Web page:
There followed another two hours during which I chased J and the fox around the parking lot, needing desperately to beat both of them to death with my camera.

***

Just as I was about to bring my camera down onto the head of the mink-coated fox, a lid in the parking lot flipped down and I fell into the paving.

How did I never notice this before? I thought.

I tumbled through a tunnel under the parking lot, thinking, This is probably how Alice must have felt.

It seemed like I tumbled for several minutes that turned into several hours and turned into days and into months…and entire lifetimes flashed by my right and my left and right through my head and body as I tumbled into the openings of void after void and I thought: How did I not know this about the parking lot?

Eventually, I landed, camera in hand, on the walking bridge. So I took a couple of pictures before the other two figured out where I was and set out to torment me.

And I still hate winter.

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Coming to Grips with Winter (and a horrifying ending)

I hate winter. I hate snow. I hate the cold, the dark, the icy roads, the shoveling and scraping but, most of all I hate the absence of color and aroma. This is why I love taking pictures in winter.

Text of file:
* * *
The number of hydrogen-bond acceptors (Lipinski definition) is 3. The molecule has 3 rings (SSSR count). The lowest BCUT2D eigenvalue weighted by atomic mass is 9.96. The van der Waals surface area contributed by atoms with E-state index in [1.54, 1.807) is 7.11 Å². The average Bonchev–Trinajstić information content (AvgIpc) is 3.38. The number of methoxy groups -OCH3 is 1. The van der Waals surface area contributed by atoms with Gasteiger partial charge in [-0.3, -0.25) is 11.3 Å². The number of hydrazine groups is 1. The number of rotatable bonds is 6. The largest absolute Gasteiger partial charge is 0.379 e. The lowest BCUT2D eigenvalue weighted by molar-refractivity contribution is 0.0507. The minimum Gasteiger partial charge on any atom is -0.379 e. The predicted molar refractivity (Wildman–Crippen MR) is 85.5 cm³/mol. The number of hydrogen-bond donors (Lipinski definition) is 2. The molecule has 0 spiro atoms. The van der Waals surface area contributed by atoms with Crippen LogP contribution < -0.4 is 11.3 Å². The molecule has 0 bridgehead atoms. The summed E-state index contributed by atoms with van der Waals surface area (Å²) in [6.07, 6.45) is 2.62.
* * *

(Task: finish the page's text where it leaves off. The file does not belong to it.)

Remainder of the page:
Yes, there’s the beauty of snow-capped and ice-framed trees…the sublime quiet of their form and texture. Like this…

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But you can only take so many thousands of pictures like this before you say, “I want a living leaf. My imaginary kingdom for a living leaf.

And some color would be nice

So, beloved Canon 5D2 in hand, I ventured out into the cold Canadian winterscape in search of color (after kissing the camera of course) (and the Sigma 24-70 lens) (after having my lips stuck to my wonderful Kia Soul just a few days ago, I patted my Soul affectionately and said, “Good girl.”) (and then left my Soul behind).

I walked for miles. And miles. And miles with a song sitting vaguely at the edge of my mind, but ever elusive. I traversed vast snow-shrouded fields, trekked to the summits of cloud-touching snow banks and giggled as I made now-angels to mark my path so that I could find my way back.

All this within the borders of Freddie Beach, a small city perched precariously at the edge of the Earth.

Just as I was about to scream, “Oh shit!” to the gods and those who haunt the forests with snowmobiles and snowshoes…and thermos full of tasty hot chocolate (which, at the time, was sitting safely on my kitchen counter wondering wtf)…I spotted the color. It was muted and almost shy, like something recently birthed from the frozen ground.

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I quickly cleaned my lens and set my camera to ISO 200 (it was overcast), f/11 (to bring out a world of detail), 1/240 (because I was shaking from the cold) and 70mm (because there was no way I was going to struggle across that wasteland of white up to the subject).

I think, at one time, this might have been an ice house…a structure used to keep winter within its walls year ’round to preserve food. Or it might have been someone’s pot garden…a structure used to keep summer within its walls year ’round.